Giuseppe Pietri (Sant'Ilario, frazione of Marina di Campo, comune of Campo nell'Elba, 6 May 1886 – Milan, 11 August 1946) was an Italian composer, known primarily for his work in operetta. Excerpts from one of his works, the opera Maristella, were widely recorded and continue to be so on CD. The aria "Io conosco un giardino" from that work has been popular with tenors, and has been frequently recorded separately; among the singers to record it are Luciano Pavarotti, Beniamino Gigli, Joseph Calleja and more recently, Rolando Villazón. Pietri studied composition at the Milan Conservatory at Gaetano Coronato. He studied harmony and counterpoint with Amintore Galli. He composed operas in versistical tradition, but it was his operettas that made him a popular success. He developed an independent Italian idiom for the operetta. The most famous was L'acqua cheta, which premiered in Rome in 1920. The text was from a 1908 Tuscan dialect piece by Augusto Novelli, a romantic comedy in the Florentine petty bourgeois style. Rompicollo was premiered in 1928 in Milan, and was translated into German as Das große Rennen ("The Big Race").
Birth and Death Data: Born May 6th, 1886 (Campo nell'Elba), Died August 11th, 1946 (Milan)
Date Range of DAHR Recordings: 1927 - 1931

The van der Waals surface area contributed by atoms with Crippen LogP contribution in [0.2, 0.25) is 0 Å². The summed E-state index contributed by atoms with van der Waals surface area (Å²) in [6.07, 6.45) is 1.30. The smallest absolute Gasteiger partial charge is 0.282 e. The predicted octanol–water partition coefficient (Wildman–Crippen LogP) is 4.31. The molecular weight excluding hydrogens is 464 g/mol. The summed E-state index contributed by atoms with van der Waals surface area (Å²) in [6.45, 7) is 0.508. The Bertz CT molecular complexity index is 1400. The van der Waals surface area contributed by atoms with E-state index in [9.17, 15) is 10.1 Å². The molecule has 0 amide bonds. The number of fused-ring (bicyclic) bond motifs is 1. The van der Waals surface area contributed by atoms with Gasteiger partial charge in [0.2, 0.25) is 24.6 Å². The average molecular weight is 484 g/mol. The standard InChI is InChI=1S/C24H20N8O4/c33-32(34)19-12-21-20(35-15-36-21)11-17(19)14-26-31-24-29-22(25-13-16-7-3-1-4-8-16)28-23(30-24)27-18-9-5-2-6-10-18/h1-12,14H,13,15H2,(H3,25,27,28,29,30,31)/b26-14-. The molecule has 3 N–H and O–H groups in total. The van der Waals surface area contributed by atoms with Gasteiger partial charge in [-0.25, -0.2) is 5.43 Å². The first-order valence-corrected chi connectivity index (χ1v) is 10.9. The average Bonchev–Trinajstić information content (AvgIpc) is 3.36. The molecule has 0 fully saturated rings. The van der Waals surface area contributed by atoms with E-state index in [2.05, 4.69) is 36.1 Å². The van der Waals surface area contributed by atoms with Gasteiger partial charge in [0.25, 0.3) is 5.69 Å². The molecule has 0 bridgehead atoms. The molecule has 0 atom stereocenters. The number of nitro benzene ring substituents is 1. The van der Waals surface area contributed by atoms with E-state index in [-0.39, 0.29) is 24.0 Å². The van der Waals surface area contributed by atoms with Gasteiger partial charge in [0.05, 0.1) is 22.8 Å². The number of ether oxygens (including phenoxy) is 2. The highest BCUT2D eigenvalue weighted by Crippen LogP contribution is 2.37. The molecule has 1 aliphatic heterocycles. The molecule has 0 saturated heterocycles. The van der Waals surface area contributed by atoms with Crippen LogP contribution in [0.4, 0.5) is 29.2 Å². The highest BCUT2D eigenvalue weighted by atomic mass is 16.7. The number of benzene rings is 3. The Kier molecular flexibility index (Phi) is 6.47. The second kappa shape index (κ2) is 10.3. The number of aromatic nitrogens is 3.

Roles Represented in DAHR: composer
|Company||Matrix No.||Size||First Recording Date||Title||Primary Performer||Description||Role||Audio|
|Victor||CVE-40069||12-in.||10/10/1927||Addio, colomba||Sandro Benelli ; Dora Domar ; Maestri cantori di Firenze||Mixed vocal chorus and soloist, with piano||composer|
|Gramophone||0M108||10-in.||09/28/1931||Io ti voglio baciare||Daniele Serra||Male vocal solo, with instrumental ensemble||composer|
Discography of American Historical Recordings, s.v. "Pietri, Giuseppe," accessed October 18, 2021, https://adp.library.ucsb.edu/names/111074.
Pietri, Giuseppe. (2021). In Discography of American Historical Recordings. Retrieved October 18, 2021, from https://adp.library.ucsb.edu/names/111074.
"Pietri, Giuseppe." Discography of American Historical Recordings. UC Santa Barbara Library, 2021. Web. 18 October 2021.
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